Natural Risk Factors

There are many factors that play a role in the risk for falls, just as there are many interventions which can be offered to reduce the risk for falls. Inherent or natural factors can include general aging changes and medical conditions such as:

◆ Osteoarthritis

◆ Diabetes

◆ Cardiovascular disease (stroke, high or low blood pressure)

◆ Neurological conditions (Parkinson's Disease, neuropathy)

◆ Decreased reaction time

◆ Loss of sensation in the feet

◆ Proprioception (the body's ability to sense where it is in space or positional sense)

◆ Vision and hearing changes or loss

◆ Posture changes

◆ Loss of muscle strength and/or flexibility and mobility problems due to weakness or balance.

External Risk Factors

◆ Medications: sedatives, antidepressants, anti-anxiety, narcotics, corticosteroids,

antihypertensives, diabetic and some over the counter medications. Be aware of side-effects and if a drug makes you sleepy or dizzy−report that to your doctor.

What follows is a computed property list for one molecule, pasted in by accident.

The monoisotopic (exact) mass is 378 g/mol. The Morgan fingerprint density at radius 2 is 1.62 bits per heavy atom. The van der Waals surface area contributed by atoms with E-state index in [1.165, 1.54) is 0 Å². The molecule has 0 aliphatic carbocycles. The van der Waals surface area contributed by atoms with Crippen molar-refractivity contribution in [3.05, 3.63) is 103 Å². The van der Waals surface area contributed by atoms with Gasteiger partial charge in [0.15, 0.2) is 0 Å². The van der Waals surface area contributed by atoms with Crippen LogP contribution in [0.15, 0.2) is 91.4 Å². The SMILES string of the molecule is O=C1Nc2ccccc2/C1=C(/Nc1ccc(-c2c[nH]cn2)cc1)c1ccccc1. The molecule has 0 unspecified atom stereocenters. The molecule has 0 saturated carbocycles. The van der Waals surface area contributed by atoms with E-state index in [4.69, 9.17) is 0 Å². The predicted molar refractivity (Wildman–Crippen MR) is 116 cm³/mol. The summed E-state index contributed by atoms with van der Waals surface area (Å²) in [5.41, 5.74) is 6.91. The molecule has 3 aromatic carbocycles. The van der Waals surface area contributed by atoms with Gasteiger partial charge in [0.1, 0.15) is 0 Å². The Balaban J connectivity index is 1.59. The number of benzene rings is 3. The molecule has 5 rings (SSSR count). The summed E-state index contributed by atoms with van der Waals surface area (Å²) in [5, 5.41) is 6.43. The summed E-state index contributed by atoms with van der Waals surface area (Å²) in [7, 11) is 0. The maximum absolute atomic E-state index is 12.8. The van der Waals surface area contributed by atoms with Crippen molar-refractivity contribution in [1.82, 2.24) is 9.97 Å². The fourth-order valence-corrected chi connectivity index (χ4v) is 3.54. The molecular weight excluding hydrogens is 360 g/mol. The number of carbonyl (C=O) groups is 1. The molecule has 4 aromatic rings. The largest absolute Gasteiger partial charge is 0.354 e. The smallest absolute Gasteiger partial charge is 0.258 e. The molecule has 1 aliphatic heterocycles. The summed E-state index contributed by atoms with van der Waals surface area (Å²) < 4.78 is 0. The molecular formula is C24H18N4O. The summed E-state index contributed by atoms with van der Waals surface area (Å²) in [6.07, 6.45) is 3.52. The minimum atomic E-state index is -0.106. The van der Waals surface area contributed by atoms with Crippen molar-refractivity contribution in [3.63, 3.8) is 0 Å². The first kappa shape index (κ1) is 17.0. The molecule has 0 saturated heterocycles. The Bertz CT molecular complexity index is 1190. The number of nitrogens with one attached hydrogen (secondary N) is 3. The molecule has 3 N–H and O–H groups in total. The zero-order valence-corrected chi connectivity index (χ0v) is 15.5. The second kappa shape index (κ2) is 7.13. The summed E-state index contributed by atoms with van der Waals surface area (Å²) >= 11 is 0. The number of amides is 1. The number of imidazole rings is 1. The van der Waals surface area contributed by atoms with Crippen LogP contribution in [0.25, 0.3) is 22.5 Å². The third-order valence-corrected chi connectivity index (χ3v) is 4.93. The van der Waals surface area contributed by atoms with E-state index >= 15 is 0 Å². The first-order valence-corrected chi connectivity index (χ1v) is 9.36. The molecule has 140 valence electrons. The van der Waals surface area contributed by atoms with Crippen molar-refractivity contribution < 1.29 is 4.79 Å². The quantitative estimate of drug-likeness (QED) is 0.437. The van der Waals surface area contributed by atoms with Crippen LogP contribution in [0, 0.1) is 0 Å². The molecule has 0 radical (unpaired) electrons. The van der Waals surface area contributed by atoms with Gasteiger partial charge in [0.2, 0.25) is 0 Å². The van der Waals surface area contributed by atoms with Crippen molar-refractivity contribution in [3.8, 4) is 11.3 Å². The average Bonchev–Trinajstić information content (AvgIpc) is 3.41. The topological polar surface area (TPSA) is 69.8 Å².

◆ Environmental hazards can include obstacles, clutter, lighting and community unpredictability such as a pet under foot and uneven terrain.

◆ Improper footwear. Studies have shown that slipper-wearers are more likely to experience a

fracture versus those wearing soft soled shoes (Kerse et al, Aust NZI public health).

◆ Assistive Devices. Lack of or improper use of assistive devices such as canes and walkers.

Behavioral Factors

The most significant behavioral factors affecting fall risk include inactivity, alcohol use, medication side effects, overestimating one's ability level, taking risks (for example, someone who has poor balance, using a step stool to reach the top shelf in their kitchen cabinet) and underestimating one's ability level, by cutting back on activities and subsequently losing leg strength, balance and coordination.